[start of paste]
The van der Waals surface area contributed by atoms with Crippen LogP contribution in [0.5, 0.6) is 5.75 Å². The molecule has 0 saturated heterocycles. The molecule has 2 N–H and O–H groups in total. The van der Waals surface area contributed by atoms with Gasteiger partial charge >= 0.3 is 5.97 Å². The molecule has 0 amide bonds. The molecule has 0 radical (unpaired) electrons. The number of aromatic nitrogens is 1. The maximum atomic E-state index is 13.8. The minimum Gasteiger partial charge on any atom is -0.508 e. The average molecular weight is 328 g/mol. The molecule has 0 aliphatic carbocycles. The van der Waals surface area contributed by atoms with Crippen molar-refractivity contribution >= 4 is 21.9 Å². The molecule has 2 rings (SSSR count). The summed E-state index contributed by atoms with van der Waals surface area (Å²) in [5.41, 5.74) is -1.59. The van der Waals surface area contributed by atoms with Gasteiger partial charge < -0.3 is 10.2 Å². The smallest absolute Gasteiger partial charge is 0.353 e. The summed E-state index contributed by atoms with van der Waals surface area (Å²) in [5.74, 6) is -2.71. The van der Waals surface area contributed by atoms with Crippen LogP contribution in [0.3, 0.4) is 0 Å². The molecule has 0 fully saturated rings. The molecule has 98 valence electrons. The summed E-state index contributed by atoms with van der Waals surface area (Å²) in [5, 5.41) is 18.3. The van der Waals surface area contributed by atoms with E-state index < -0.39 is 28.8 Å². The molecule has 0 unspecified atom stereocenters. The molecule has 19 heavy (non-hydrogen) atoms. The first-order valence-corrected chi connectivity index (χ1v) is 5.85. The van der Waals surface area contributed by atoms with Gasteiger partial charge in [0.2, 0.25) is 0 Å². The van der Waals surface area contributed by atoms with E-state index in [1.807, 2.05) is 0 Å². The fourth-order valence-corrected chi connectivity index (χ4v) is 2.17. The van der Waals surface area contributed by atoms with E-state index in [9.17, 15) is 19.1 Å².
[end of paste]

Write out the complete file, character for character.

The van der Waals surface area contributed by atoms with Crippen LogP contribution in [0.5, 0.6) is 5.75 Å². The molecule has 0 saturated heterocycles. The molecule has 2 N–H and O–H groups in total. The van der Waals surface area contributed by atoms with Gasteiger partial charge >= 0.3 is 5.97 Å². The molecule has 0 amide bonds. The molecule has 0 radical (unpaired) electrons. The number of aromatic nitrogens is 1. The maximum atomic E-state index is 13.8. The minimum Gasteiger partial charge on any atom is -0.508 e. The average molecular weight is 328 g/mol. The molecule has 0 aliphatic carbocycles. The van der Waals surface area contributed by atoms with Crippen molar-refractivity contribution >= 4 is 21.9 Å². The molecule has 2 rings (SSSR count). The summed E-state index contributed by atoms with van der Waals surface area (Å²) in [5.41, 5.74) is -1.59. The van der Waals surface area contributed by atoms with Gasteiger partial charge < -0.3 is 10.2 Å². The smallest absolute Gasteiger partial charge is 0.353 e. The summed E-state index contributed by atoms with van der Waals surface area (Å²) in [5.74, 6) is -2.71. The van der Waals surface area contributed by atoms with Crippen LogP contribution in [0.3, 0.4) is 0 Å². The molecule has 0 fully saturated rings. The molecule has 98 valence electrons. The summed E-state index contributed by atoms with van der Waals surface area (Å²) in [5, 5.41) is 18.3. The van der Waals surface area contributed by atoms with E-state index < -0.39 is 28.8 Å². The molecule has 0 unspecified atom stereocenters. The molecule has 19 heavy (non-hydrogen) atoms. The first-order valence-corrected chi connectivity index (χ1v) is 5.85. The van der Waals surface area contributed by atoms with Gasteiger partial charge in [0.2, 0.25) is 0 Å². The van der Waals surface area contributed by atoms with E-state index in [1.807, 2.05) is 0 Å². The fourth-order valence-corrected chi connectivity index (χ4v) is 2.17. The van der Waals surface area contributed by atoms with E-state index in [9.17, 15) is 19.1 Å².